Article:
We all respond to stress in different ways. Tightening the muscles in the belly is a perfectly natural short-term response to stress; it dulls our ability to feel pain while protecting us physically and emotionally. For most of us, however, this has become our habitual response to the day-to-day stress in our lives.
The soft belly practice changes all this.
Taking a few deep breaths, feel your body as you breathe in.
Feel your body expanding and contracting with each breath.
Focus on the rising and falling of your abdomen.
Become aware of the beginning, the middle, and the end of each inbreath, and of each outbreath.
Become aware of the expanding and contracting of your belly.
Note the constantly changing flow of sensation as you inhale and exhale.
Begin to soften all around these sensations.
Now, allow the breath to breathe itself as you soften your belly.
Soften the belly to receive the breath, to receive sensations, to experience life in your body.
Soften the grief, the distrust, and the anger held so hard in the belly.
Soften the muscles that have held on to all this fear for all these years.
Soften the tissues, the blood vessels, the flesh.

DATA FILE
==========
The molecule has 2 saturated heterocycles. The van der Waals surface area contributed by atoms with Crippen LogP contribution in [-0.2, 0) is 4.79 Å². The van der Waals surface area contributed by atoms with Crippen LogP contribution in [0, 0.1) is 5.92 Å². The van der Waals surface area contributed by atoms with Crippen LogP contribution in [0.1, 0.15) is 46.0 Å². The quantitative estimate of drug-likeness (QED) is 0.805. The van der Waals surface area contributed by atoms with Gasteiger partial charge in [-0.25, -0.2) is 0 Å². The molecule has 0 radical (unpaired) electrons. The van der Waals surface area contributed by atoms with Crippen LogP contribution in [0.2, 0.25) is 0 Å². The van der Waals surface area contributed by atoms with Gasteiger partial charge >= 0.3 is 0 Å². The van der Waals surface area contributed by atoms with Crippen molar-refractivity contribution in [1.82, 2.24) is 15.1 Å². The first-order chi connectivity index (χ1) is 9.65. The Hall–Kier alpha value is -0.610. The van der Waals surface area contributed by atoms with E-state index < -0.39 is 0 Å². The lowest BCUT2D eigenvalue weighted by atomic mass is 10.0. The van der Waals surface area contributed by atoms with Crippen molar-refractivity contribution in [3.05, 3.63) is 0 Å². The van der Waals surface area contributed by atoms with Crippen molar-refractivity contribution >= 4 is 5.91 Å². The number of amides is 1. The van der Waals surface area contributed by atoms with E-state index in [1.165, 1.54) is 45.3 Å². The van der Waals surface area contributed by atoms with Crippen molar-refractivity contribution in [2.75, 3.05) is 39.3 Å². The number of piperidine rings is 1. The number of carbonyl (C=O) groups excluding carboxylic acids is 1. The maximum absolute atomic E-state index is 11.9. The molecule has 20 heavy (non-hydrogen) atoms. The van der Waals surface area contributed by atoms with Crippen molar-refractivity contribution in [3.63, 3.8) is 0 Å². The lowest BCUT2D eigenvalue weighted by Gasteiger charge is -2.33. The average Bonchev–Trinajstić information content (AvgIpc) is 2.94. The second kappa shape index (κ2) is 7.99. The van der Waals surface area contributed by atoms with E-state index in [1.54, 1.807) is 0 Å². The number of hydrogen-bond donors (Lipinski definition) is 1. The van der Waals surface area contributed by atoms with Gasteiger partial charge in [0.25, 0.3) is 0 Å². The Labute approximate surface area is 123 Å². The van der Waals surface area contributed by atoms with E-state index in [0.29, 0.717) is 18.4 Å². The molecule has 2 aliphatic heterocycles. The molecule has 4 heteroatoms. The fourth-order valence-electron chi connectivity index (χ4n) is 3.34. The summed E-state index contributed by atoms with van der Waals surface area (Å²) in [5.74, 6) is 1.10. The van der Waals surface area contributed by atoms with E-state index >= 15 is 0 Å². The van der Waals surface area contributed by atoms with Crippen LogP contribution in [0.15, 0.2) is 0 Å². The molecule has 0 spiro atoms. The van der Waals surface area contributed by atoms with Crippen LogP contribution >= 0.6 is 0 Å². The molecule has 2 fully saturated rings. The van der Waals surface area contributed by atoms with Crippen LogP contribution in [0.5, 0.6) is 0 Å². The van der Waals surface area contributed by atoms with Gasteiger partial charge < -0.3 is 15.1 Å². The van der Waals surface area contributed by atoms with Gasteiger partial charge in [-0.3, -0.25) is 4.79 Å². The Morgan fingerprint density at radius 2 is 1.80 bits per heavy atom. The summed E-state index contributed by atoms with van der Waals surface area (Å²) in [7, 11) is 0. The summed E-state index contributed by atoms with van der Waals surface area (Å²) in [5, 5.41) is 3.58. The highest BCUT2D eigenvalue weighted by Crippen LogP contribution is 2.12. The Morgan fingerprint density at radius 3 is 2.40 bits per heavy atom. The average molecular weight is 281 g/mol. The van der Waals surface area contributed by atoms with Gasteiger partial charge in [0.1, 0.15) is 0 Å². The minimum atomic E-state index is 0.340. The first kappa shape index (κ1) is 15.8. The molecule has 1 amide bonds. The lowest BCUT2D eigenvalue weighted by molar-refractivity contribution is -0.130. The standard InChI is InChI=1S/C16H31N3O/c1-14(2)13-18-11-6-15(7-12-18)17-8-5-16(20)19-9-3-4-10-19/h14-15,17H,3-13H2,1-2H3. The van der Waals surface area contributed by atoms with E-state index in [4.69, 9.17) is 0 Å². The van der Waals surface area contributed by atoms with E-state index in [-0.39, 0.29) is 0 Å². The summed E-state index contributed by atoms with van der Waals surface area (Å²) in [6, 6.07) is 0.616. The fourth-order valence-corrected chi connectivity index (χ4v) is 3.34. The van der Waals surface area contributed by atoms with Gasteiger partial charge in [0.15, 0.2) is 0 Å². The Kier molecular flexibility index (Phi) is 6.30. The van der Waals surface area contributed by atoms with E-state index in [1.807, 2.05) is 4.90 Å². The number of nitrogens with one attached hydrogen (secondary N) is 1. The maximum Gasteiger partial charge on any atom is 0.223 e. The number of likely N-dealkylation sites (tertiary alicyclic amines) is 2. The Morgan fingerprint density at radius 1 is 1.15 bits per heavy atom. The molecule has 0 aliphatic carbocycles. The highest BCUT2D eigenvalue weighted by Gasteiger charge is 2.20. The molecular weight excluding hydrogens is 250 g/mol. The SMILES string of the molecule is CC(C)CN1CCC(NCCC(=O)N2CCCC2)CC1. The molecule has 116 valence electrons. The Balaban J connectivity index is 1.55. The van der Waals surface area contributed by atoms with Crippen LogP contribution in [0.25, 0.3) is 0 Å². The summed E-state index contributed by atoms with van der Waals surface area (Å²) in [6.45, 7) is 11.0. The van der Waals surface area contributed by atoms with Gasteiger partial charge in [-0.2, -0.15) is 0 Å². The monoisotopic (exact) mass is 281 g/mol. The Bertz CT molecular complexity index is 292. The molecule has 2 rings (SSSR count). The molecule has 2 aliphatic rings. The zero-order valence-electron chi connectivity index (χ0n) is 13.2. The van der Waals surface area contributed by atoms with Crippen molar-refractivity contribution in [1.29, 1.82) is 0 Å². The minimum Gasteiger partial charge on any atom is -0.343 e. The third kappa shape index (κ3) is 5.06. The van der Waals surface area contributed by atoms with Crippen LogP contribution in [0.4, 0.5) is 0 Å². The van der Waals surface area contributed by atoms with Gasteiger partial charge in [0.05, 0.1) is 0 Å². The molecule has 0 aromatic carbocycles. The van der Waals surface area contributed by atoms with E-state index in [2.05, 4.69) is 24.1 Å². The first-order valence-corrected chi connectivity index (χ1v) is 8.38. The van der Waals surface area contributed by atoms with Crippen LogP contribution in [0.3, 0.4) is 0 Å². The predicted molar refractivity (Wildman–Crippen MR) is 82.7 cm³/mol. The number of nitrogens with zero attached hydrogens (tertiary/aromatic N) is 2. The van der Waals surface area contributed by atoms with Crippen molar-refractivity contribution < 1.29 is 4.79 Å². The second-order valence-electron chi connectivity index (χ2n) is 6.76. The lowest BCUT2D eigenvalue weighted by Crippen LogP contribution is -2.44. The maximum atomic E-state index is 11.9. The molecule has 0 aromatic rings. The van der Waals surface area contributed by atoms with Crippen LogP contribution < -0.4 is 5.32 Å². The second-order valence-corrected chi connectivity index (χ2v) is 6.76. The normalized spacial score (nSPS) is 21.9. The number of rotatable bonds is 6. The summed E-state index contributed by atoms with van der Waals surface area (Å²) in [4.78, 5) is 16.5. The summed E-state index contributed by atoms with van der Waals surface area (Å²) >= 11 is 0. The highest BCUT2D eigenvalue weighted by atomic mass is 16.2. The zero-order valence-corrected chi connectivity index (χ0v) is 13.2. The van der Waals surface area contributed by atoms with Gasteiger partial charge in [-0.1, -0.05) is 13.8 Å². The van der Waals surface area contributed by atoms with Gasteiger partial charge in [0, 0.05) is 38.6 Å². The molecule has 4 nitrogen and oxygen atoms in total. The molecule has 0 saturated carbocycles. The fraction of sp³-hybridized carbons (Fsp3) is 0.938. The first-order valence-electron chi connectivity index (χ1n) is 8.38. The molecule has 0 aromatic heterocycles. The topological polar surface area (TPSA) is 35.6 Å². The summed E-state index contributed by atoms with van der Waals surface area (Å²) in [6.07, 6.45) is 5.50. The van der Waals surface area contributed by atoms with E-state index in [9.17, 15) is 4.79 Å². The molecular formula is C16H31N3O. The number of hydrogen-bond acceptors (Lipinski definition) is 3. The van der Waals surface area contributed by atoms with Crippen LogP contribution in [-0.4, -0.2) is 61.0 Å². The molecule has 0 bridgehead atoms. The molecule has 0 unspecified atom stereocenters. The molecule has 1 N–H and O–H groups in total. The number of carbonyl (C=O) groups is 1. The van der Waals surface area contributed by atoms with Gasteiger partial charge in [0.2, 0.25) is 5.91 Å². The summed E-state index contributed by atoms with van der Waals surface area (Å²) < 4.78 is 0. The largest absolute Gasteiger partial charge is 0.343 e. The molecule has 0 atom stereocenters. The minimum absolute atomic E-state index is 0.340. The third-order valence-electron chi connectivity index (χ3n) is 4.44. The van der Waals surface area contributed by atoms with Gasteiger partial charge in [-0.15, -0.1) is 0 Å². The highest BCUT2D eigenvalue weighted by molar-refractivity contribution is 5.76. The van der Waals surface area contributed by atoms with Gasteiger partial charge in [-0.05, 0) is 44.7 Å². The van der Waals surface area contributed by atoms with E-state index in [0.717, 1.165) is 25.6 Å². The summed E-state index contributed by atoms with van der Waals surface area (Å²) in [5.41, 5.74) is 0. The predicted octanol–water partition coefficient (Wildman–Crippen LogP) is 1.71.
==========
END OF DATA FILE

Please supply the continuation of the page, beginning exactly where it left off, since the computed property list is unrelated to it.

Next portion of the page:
Let go of a lifetime of holding on.
Let go into soft belly, merciful belly, slipping through level after level of softening, level after level of letting go.
Moment to moment, allow each breath its full expression in your gentle, soft belly.
Let go of the hardness, allowing it to float in something somehow softer and kinder.
Let your thoughts come and let them go, floating like clouds in the spaciousness of your gentle, soft belly.
Hold on to nothing, softening, softening, softening.
Let the pain dissolve, let the healing begin.
Have mercy on yourself, softening your belly, and opening the passageway to your heart.
In this gentle, soft belly, there is room to be born, and room to die when the moment comes.
In this gentle, soft belly, there is room to breathe, and room to heal.
In this gentle, soft belly, there is room to forgive, and room to be forgiven.
In this gentle, soft belly, we discover our original unwounded nature.
Letting go into the softness, our fears float in the sweet, gentle vastness we call the heart.
Stephen Levine, "A Year to Live"